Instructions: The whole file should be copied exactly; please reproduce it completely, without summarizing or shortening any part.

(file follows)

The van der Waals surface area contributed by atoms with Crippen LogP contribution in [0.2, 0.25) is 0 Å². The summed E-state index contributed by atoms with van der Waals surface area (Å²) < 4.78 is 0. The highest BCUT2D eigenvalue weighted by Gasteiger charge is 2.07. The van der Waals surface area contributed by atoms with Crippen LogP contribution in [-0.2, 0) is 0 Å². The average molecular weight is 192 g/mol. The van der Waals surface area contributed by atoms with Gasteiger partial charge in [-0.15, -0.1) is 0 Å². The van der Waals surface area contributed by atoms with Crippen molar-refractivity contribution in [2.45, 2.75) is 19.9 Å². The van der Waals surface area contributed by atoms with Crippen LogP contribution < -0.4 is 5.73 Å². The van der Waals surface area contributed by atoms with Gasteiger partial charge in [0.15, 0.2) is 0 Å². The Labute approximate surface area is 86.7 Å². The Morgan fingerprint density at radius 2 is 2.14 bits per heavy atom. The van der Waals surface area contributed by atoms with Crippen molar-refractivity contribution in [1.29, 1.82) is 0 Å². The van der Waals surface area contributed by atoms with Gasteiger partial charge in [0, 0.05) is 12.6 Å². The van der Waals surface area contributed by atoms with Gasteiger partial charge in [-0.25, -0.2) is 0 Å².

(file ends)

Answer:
The van der Waals surface area contributed by atoms with Crippen LogP contribution in [0.2, 0.25) is 0 Å². The summed E-state index contributed by atoms with van der Waals surface area (Å²) < 4.78 is 0. The highest BCUT2D eigenvalue weighted by Gasteiger charge is 2.07. The van der Waals surface area contributed by atoms with Crippen LogP contribution in [-0.2, 0) is 0 Å². The average molecular weight is 192 g/mol. The van der Waals surface area contributed by atoms with Gasteiger partial charge in [-0.15, -0.1) is 0 Å². The van der Waals surface area contributed by atoms with Crippen molar-refractivity contribution in [2.45, 2.75) is 19.9 Å². The van der Waals surface area contributed by atoms with Crippen LogP contribution < -0.4 is 5.73 Å². The van der Waals surface area contributed by atoms with Gasteiger partial charge in [0.15, 0.2) is 0 Å². The Labute approximate surface area is 86.7 Å². The Morgan fingerprint density at radius 2 is 2.14 bits per heavy atom. The van der Waals surface area contributed by atoms with Crippen molar-refractivity contribution in [1.29, 1.82) is 0 Å². The van der Waals surface area contributed by atoms with Gasteiger partial charge in [0, 0.05) is 12.6 Å². The van der Waals surface area contributed by atoms with Gasteiger partial charge in [-0.25, -0.2) is 0 Å².